By Selma Wassermann

Hardcover, 98 pages, 2021.

Rowman & Littlefield

“Learning to think intelligently, like learning to derive meaning from the written word, requires experience and practice.”  That’s why parents who want their children to read pursue activities to establish a child’s reading habit—bedtime stories, library visits, reading programs, literary activities.

The same constancy is required for critical thinking. Straight A’s don’t translate to higher mental functions.

“It is a huge error to believe that the development of intelligent habits of mind is a by-product of learning to read, to do math sums, or to give the right answers to test questions. Like other skills, the development of our cognitive powers requires concentrated and extensive work…”

So that’s what this brief book does. Selma is an awarded educator who arms parents with great tips and hundreds of activities to hone high-level thinking beyond mere facts. It’s the basic mental skills needed to live well and succeed: observe, compare, classify, imagine, hypothesize, evaluate and judge, seek assumptions, collect and organize data, summarize, interpret, solve problems, and make decisions.

Selma’s activities are timely and realistic. She delves into current events and serious issues like bullying, race, dishonesty, fighting. For example, to develop problem-solving, she poses a question for children to solve:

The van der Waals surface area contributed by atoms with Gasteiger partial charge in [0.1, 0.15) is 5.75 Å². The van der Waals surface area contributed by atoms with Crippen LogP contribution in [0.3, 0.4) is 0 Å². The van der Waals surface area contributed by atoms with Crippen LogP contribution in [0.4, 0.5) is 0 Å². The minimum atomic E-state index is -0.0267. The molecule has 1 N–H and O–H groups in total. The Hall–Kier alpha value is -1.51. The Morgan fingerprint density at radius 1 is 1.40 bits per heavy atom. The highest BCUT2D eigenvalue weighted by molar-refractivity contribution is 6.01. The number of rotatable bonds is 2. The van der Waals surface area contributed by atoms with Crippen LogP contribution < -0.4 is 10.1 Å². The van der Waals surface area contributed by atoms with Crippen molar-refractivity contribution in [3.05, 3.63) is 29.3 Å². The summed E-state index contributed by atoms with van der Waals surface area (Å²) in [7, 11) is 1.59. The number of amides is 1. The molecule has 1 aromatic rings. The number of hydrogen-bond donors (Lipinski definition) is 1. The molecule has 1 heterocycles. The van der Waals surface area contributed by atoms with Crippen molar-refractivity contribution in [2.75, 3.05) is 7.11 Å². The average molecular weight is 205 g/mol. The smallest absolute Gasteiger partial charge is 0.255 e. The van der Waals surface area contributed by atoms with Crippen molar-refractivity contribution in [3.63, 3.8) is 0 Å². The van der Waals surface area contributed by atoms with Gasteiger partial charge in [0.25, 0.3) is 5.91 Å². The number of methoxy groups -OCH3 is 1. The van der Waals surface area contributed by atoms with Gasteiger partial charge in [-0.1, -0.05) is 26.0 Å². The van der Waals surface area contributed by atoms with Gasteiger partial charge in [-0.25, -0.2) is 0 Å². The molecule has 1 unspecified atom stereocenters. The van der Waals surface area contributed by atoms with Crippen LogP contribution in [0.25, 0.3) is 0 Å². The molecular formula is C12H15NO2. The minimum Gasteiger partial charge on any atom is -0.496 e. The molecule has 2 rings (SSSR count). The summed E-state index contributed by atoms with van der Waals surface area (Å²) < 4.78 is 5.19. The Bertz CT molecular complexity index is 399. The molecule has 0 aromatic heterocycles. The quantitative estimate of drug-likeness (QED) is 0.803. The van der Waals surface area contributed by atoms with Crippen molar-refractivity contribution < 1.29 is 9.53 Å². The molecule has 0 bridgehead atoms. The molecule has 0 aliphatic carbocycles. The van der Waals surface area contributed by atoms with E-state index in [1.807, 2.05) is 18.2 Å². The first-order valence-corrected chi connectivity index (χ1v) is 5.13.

“What would be a good way for kids to spend their time when they are locked down at home? How would you solve that problem?”

She also poses everyday scenarios that children normally encounter:

Differentiate cell phones from laptops; what groceries are people buying in the store?; classify the different kids of garbage in your house; why do you think kids spend so much time on their tablet?; Design an app that is fun and educational.

Why develop higher thinking? Because intelligent thought informs our decisions, which shape our lives. We all want good lives.

With COVID variants still raging, many parents opt to home study their unvaccinated or vulnerable kids. This guide is geared for elementary grades but can easily be used by teens.

Hundreds of activities will keep kids mentally sharp as a fine supplement to their regular schoolwork. Isn’t that what school should teach? How to think.

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